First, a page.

Budget101 Discussion List Archives Pantry Chat Spices, Seasonings, and Herbs

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    • #248165
      Avatar for mosmos
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      Spices & Seeds
      Spice seeds should be left whole until you are ready to use them.
      Coriander — highly aromatic, with a mild hint of orange peel; whole seeds or ground, in Indian dishes, with poultry, meat, and veggies, especially carrots
      Turmeric — musky, peppery; mainly sold ground, use to color foods yellow for curries or bean dishes and is an alternative to saffron
      Cloves — sweet, highly aromatic; stud onions, oranges and baked hams, ground for baking or on fruit
      Cardamom — strong, with a lingering lemonlike aftertaste; in Indian and Middle Eastern cooking, especially sweet dishes…use the seed not the hull
      cumin — very distinctive, slightly bitter, a little like caraway; in mexican, african, and indian food, with chicken and veggies
      cinnamon — subtle, spicy-sweet; fruit, baking, syrups, custards
      ginger — hot, pungent, warming; desserts, pickles, indian and chinese spice mixtures
      saffron — pungent, aromatic, sometimes faintly bitter; very expensive (stigma of crocus), but good on rice and fish
      caraway seeds — pungent, bittersweet; in austrian and german soups, stews, veggies, breads, cheese and sausage
      white sesame seeds — mildly nutty, best recognized in tahini paste made from ground white sesame seeds; in middle eastern and chinese cooking
      poppy seeds — nutty, slightly sweet; in baking and indian dishes, as a garnish for salads, noodles, and veggies
      dill seeds — lingering, with a hint of aniseed similar to caraway; in scandinavian and eastern european cooking with fish, pickled cucumber, veggies, and bread

      the pepper family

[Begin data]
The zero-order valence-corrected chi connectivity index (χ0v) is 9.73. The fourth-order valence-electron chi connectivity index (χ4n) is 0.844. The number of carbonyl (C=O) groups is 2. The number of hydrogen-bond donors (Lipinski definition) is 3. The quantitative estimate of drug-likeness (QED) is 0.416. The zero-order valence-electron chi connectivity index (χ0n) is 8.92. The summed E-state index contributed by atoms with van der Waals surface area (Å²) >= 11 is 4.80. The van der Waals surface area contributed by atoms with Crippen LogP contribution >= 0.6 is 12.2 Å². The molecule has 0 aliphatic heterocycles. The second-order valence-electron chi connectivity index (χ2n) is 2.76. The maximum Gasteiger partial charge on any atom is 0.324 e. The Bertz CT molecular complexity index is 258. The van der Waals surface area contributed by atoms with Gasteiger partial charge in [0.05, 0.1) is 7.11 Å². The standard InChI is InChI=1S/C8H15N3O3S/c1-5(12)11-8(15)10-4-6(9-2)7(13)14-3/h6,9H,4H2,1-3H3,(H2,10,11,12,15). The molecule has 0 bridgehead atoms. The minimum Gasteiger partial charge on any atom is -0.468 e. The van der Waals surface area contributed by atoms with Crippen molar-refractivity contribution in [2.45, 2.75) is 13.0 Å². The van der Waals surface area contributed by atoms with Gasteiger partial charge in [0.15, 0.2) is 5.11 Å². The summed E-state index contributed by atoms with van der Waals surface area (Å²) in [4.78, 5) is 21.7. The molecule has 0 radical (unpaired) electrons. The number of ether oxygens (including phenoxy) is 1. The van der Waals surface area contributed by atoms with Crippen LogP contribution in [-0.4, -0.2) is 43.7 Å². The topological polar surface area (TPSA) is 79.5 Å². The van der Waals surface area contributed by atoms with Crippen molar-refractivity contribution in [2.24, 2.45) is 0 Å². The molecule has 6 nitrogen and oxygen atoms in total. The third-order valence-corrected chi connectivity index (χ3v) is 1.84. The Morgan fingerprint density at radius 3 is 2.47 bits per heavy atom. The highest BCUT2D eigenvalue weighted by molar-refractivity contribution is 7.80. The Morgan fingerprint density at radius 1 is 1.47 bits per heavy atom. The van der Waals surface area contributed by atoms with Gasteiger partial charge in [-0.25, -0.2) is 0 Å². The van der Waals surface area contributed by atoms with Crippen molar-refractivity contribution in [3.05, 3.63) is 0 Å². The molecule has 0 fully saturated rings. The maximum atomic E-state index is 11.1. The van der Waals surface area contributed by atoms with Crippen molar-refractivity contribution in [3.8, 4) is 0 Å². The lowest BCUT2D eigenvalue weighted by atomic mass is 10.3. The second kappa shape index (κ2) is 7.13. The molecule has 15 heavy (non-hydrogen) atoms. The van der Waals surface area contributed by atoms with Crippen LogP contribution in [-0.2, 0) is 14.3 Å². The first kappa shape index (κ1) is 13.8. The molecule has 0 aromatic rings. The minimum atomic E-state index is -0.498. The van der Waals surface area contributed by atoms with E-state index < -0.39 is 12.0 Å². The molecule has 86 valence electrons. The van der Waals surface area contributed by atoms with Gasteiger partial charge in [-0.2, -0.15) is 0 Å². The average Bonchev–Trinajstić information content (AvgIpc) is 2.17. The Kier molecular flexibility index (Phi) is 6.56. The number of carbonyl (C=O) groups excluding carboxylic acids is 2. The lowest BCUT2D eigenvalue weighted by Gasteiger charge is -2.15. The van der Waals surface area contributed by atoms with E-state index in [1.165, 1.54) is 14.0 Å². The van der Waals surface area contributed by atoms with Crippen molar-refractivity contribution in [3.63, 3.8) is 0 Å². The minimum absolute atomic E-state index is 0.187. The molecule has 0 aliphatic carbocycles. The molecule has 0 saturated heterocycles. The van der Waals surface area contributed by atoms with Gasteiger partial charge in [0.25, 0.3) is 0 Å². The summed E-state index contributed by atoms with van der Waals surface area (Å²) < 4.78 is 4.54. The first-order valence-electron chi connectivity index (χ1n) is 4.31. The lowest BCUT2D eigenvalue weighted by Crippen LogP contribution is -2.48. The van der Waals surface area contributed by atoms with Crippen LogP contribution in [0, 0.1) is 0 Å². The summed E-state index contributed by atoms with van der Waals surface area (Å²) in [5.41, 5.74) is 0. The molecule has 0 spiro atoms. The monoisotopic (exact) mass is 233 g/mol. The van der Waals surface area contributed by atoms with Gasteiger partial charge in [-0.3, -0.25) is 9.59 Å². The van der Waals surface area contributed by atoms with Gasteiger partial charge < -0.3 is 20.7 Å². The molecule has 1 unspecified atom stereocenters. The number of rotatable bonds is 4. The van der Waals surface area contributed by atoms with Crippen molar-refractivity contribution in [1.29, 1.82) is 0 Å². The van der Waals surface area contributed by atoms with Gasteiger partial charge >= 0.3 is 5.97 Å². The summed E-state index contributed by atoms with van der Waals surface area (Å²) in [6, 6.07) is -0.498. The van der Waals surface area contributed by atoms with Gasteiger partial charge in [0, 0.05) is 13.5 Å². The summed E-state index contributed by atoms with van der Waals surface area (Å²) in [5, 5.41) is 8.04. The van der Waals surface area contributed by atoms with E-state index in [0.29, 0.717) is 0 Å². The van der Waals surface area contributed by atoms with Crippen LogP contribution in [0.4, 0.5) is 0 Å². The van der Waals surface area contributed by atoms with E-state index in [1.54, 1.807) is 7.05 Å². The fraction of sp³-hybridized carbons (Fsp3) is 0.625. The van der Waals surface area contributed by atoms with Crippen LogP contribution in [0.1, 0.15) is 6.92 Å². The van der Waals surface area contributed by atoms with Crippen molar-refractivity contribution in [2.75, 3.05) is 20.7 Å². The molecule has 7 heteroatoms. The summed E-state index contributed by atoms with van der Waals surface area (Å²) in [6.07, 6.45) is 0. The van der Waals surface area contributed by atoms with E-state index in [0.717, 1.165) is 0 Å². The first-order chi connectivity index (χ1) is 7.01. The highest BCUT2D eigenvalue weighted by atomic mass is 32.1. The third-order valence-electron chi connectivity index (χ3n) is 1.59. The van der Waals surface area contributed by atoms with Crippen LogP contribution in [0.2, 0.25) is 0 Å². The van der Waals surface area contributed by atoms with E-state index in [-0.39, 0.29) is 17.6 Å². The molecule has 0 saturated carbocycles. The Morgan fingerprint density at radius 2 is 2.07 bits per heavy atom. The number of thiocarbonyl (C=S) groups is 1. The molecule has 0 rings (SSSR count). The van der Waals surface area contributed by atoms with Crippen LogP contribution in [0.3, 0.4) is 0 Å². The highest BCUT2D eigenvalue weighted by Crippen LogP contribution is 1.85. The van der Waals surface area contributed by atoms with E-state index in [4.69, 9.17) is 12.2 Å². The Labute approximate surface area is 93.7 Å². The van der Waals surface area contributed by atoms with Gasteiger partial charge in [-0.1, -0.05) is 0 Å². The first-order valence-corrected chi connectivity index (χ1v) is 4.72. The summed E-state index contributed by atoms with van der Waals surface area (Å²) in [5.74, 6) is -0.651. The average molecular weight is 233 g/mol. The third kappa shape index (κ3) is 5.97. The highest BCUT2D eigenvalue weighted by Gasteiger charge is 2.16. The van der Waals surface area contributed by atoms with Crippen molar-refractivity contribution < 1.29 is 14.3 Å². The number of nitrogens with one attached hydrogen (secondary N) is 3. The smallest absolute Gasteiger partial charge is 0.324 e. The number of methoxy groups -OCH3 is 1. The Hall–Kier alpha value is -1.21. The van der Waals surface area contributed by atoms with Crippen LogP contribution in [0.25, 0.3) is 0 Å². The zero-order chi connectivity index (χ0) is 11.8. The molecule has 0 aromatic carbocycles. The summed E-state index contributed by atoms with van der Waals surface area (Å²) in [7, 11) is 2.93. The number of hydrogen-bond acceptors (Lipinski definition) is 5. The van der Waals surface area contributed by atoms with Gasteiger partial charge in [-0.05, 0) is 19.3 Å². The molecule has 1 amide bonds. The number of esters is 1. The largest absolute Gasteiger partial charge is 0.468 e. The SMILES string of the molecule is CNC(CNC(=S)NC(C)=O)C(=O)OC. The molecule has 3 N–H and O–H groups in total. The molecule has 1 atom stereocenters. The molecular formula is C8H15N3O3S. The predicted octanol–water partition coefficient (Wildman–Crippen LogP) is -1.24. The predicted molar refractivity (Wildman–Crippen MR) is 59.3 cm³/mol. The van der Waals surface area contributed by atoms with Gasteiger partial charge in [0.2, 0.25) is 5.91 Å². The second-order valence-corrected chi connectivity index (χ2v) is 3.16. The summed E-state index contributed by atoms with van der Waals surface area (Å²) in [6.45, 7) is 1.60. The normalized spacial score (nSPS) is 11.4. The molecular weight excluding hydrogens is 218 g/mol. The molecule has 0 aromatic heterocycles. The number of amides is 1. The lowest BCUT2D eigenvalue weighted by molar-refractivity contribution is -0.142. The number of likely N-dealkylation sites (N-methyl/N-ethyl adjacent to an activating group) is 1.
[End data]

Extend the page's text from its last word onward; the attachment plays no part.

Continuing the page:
many peppers are made from dried capsicums.
      paprika — the mildest of the pepper family; in hungarian and spanish dishes and as a colorful garnish
      cayenne — made from one of the hottest varieties of chilies; in mexican and cajun dishes and to add ‘heat’ to any dish
      hot pepper flakes — very fiery with lots of seeds, so use with caution; sprinkle sparingly in or over foods, before or after cooking
      chili powder — in fact a blend of chilies, garlic, cumin, and oregano; for authentic mexican, indian, and southwestern dishes

      spice mixtures
      ready-made blends of ground spices are time-saving, economical, and very handy to have in the pantry.
      curry powder — source of product determines amount of ‘heat’; gives curry an authentic flavor, which is often difficult to achieve by mixing spices at home
      garam masala — usually a mix of cumin, coriander, cardamom, cloves, cinnamon, pepper, mace, and bay; in mild curries
      pie spice — traditional mixture of ground sweet spices: usually allspice, cinnamon, cloves, coriander, mace and nutmeg; mainly for baking

      salt & pepper
      these are essential in the kitchen, both for cooking and as table condiments.
      table salt — refined salt with anti-caking agents; for cooking and at the table
      coarse salt — large or medium-size crystals; for cooking and at the table
      black pepper — whole peppercorns and ground; grind the whole for a fresh ‘kick’ and pre-ground for large meals

      dried herbs
      fresh herbs are preferable to dried in salads and sauces, but dried herbs are often better in dishes like casseroles and stews that require long cooking, so a small stock of dried herbs is essential.
      sage — lightly bitter, stronger than fresh sage; good with meat, egg and cheese dishes when used sparingly
      dill — subtle, tones of aniseed; for marinades and dressings, cucumbers, fish and root veggies
      oregano — powerful, almost spicy; in mediterranean and italian dishes and sauces
      bay — pungent, resinous; in stocks, sauces, soups, and stews
      basil — sweet, spicy; in salads, long-cooking sauces and casseroles
      rosemary — pungent, spicy yet refreshing; in casseroles and marinades with any meat, potatoes and breads

    • #458149

      Thanks for sharing, i gotta cut down on my salt intake.

    • #458166

      Love growing & drying my own herbs!

    • #462120

      I have found a few things that I did not know. So thanks for sharing. Have a great day

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Budget101 Discussion List Archives Pantry Chat Spices, Seasonings, and Herbs